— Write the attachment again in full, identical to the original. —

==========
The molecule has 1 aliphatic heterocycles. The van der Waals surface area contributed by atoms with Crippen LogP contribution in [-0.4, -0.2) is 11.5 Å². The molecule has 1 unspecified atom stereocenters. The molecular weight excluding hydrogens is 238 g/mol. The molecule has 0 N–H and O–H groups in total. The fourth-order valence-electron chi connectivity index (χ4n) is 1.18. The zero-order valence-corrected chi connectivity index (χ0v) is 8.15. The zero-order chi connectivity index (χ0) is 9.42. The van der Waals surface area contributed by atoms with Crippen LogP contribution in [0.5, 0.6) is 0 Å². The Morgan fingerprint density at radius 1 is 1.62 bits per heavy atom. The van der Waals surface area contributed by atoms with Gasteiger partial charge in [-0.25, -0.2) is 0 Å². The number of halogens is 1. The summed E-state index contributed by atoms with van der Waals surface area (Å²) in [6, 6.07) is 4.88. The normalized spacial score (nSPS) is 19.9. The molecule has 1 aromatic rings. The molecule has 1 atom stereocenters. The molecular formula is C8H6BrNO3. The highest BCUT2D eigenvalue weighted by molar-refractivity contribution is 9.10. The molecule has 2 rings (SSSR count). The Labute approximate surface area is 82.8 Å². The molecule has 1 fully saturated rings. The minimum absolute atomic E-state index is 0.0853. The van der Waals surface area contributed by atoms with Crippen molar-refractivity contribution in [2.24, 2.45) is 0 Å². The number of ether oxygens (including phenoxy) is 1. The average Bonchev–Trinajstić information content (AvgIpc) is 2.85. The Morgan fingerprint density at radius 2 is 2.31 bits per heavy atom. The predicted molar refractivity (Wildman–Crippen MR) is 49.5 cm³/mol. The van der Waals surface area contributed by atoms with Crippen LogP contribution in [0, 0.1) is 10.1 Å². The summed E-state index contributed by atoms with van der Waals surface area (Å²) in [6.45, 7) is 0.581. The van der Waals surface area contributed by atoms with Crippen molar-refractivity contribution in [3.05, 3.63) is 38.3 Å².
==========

The molecule has 1 aliphatic heterocycles. The van der Waals surface area contributed by atoms with Crippen LogP contribution in [-0.4, -0.2) is 11.5 Å². The molecule has 1 unspecified atom stereocenters. The molecular weight excluding hydrogens is 238 g/mol. The molecule has 0 N–H and O–H groups in total. The fourth-order valence-electron chi connectivity index (χ4n) is 1.18. The zero-order valence-corrected chi connectivity index (χ0v) is 8.15. The zero-order chi connectivity index (χ0) is 9.42. The van der Waals surface area contributed by atoms with Crippen LogP contribution in [0.5, 0.6) is 0 Å². The Morgan fingerprint density at radius 1 is 1.62 bits per heavy atom. The van der Waals surface area contributed by atoms with Gasteiger partial charge in [-0.25, -0.2) is 0 Å². The number of halogens is 1. The summed E-state index contributed by atoms with van der Waals surface area (Å²) in [6, 6.07) is 4.88. The normalized spacial score (nSPS) is 19.9. The molecule has 1 aromatic rings. The molecule has 1 atom stereocenters. The molecular formula is C8H6BrNO3. The highest BCUT2D eigenvalue weighted by molar-refractivity contribution is 9.10. The molecule has 2 rings (SSSR count). The Labute approximate surface area is 82.8 Å². The molecule has 1 fully saturated rings. The minimum absolute atomic E-state index is 0.0853. The van der Waals surface area contributed by atoms with Crippen molar-refractivity contribution in [2.24, 2.45) is 0 Å². The number of ether oxygens (including phenoxy) is 1. The average Bonchev–Trinajstić information content (AvgIpc) is 2.85. The Morgan fingerprint density at radius 2 is 2.31 bits per heavy atom. The predicted molar refractivity (Wildman–Crippen MR) is 49.5 cm³/mol. The van der Waals surface area contributed by atoms with Crippen LogP contribution in [0, 0.1) is 10.1 Å². The summed E-state index contributed by atoms with van der Waals surface area (Å²) in [6.45, 7) is 0.581. The van der Waals surface area contributed by atoms with Crippen molar-refractivity contribution in [3.05, 3.63) is 38.3 Å².